Nearly two and a half years after slapping $1,500 into the bank account of Tesla as a deposit for an electric vehicle they had never seen, thousands of people finally got to look at and touch – but not drive – the Model 3 EV they had signed up for.
At simultaneous unveilings in Sydney, Melbourne and Brisbane, Australians for the first time got to see the Model 3, albeit a left-hand drive version.They will likely be waiting at least another year before they get the EV they ordered.
Australia and New Zealand have become the first markets outside north America where the Model 3 has been on show. But construction of the right-hand drive versions will not begin till mid next year – so it will likely be late 2019 or early 2020 when most of the reservation holders get their car.
Model S owners will get priority over the first deliveries, as will Tesla employees.
Tesla has cited a global reservation queue of nearly half a million for the Model 3, which founder Elon Musk says is now being produced at more than 5,000 per week. But they have never broken down the figures for each country.
A Tesla spokesman says invites were sent to “thousands” of reservation holders in Australia, and the major showrooms in Sydney, Melbourne and Brisbane were closed for the day (well, until 2pm in Brisbane).
Queues formed outside both the Sydney and Melbourne show-rooms, but as you can hear from the audio below, no one seemed to mind. It will be open to the public again from tomorrow.
The Model 3 is pretty much as described by most of the reviews that have taken place in the US and Canada.
Here’s some interesting updates for Australian customers.
Australia will be served by all versions of the Model 3 – standard, long range and performance. Tesla have remained quiet about the kWh capacity of these versions, other than saying the standard comes with 350km and long range at 500km.
Acceleration ranges from 3.5s to 5.6s to get from nought to 100kWh.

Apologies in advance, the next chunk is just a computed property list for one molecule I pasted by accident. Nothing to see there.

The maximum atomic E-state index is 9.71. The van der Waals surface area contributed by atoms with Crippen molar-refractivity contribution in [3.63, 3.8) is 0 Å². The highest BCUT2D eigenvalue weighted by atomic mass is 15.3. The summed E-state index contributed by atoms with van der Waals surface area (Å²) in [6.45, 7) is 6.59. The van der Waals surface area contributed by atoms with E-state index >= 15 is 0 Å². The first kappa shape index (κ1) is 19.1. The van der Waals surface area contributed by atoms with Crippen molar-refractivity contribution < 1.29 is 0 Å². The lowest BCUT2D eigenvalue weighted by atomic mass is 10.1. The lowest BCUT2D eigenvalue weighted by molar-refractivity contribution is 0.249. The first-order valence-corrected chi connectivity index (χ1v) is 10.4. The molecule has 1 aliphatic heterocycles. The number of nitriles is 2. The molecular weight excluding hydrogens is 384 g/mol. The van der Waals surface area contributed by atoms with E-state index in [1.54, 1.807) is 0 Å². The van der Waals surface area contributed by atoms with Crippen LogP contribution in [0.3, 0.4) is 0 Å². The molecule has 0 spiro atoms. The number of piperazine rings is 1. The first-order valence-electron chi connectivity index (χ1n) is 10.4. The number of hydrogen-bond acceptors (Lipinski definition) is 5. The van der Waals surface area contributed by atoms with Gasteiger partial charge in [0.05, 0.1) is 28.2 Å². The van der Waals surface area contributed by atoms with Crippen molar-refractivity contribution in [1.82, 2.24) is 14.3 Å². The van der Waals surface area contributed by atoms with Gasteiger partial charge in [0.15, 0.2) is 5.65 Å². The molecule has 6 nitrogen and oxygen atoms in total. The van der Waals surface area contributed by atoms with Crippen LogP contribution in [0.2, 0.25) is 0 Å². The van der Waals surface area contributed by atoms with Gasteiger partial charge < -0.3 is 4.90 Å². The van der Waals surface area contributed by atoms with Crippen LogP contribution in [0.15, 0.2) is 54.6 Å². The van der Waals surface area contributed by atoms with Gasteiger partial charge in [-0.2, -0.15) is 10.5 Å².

Tesla still expects the basic model to be a rough foreign exchange translation of the $US35,000 advertised for the US, plus local taxes. The standard model is not yet in production in the US, but will be by the time the right-hand drives are built.
The longer range performance models – based on US pricing – are likely to attract luxury sales tax in Australia, which for EVs begins at $A72,000, and that will add 30c to every extra dollar.
We got a quick appraisal and run down of its features, and did our own quick walk-through on this iPhone video here.
Key points to note: The standard car does not come with a glass roof over the whole car, the driver and front passenger miss out. The doors are unlocked via smart phone (up to 12 can be paired), and if that’s not available, a hotel-style swipe key also unlocks the door.
It looks much like the Model S, but a smaller version. That includes flush door handles, and it means the boot, while still spacious, is smaller, but has extra capacity where a fuel tank would be in an ICE car.
And it has room for only carry on luggage under the hood, although everyone seemed to be chuffed it has hooks to prevent take away curries falling over.
Who puts take-away under the bonnet?
The front compartment can also serve as a type of “wet-box” for wet-suits and the like. The back seats fold down to allow for a double bed, although it does not have the “camping” mode offered by the Model S, which allows for non-essential power to be switched off.
The interior is minimalist, with all the controls on a single screen in the middle, and a few buttons on the driving wheel. It comes with eight cameras and 12 “ultrasonic” radars, which means it can be fully automated once that technology, and regulations, allow.
It’s reasonably spacious for a small to medium car, although like other other models, tall people like me have to duck to get in the back seat – that said, the sun roof affords an extra 3cm of head room.
Disclaimer: The writer also has a deposit on the Model 3, and while liking the look, is mortified that it does not come with roof racks for his longboard, which is his major reason for driving anywhere. Tesla has 12 months to fix this omission!
This post was originally published on RenewEconomy